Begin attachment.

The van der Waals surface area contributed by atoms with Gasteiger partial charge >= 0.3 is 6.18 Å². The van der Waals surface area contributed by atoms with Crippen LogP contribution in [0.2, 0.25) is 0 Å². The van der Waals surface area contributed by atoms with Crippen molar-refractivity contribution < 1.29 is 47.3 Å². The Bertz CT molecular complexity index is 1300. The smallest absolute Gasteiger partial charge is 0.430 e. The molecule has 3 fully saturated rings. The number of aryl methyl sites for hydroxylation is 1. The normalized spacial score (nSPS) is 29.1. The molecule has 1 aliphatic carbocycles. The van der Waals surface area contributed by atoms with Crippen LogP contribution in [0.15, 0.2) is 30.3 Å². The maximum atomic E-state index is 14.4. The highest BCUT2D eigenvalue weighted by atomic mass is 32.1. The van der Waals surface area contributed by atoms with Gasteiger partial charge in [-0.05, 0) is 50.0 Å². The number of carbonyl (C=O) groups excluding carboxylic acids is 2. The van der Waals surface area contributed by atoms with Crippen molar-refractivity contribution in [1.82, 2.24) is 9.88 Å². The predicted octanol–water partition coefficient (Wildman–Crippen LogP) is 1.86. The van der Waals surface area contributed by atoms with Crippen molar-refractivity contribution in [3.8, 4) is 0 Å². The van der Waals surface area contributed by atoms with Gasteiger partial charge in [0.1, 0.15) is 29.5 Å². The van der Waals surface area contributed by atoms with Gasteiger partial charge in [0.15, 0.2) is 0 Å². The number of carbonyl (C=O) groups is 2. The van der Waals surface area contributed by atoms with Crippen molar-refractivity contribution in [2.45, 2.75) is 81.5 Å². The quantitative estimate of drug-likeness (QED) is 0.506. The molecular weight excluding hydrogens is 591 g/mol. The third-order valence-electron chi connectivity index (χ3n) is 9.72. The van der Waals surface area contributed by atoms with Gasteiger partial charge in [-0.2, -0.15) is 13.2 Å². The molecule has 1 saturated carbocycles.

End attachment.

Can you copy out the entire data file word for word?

The van der Waals surface area contributed by atoms with Gasteiger partial charge >= 0.3 is 6.18 Å². The van der Waals surface area contributed by atoms with Crippen LogP contribution in [0.2, 0.25) is 0 Å². The van der Waals surface area contributed by atoms with Crippen molar-refractivity contribution < 1.29 is 47.3 Å². The Bertz CT molecular complexity index is 1300. The smallest absolute Gasteiger partial charge is 0.430 e. The molecule has 3 fully saturated rings. The number of aryl methyl sites for hydroxylation is 1. The normalized spacial score (nSPS) is 29.1. The molecule has 1 aliphatic carbocycles. The van der Waals surface area contributed by atoms with Crippen LogP contribution in [0.15, 0.2) is 30.3 Å². The maximum atomic E-state index is 14.4. The highest BCUT2D eigenvalue weighted by atomic mass is 32.1. The van der Waals surface area contributed by atoms with Gasteiger partial charge in [-0.05, 0) is 50.0 Å². The number of carbonyl (C=O) groups excluding carboxylic acids is 2. The van der Waals surface area contributed by atoms with Crippen molar-refractivity contribution in [1.82, 2.24) is 9.88 Å². The predicted octanol–water partition coefficient (Wildman–Crippen LogP) is 1.86. The van der Waals surface area contributed by atoms with Crippen molar-refractivity contribution in [3.8, 4) is 0 Å². The van der Waals surface area contributed by atoms with Gasteiger partial charge in [0.1, 0.15) is 29.5 Å². The van der Waals surface area contributed by atoms with Gasteiger partial charge in [0.15, 0.2) is 0 Å². The number of carbonyl (C=O) groups is 2. The van der Waals surface area contributed by atoms with Crippen molar-refractivity contribution in [2.45, 2.75) is 81.5 Å². The quantitative estimate of drug-likeness (QED) is 0.506. The molecular weight excluding hydrogens is 591 g/mol. The third-order valence-electron chi connectivity index (χ3n) is 9.72. The van der Waals surface area contributed by atoms with Gasteiger partial charge in [-0.2, -0.15) is 13.2 Å². The molecule has 1 saturated carbocycles.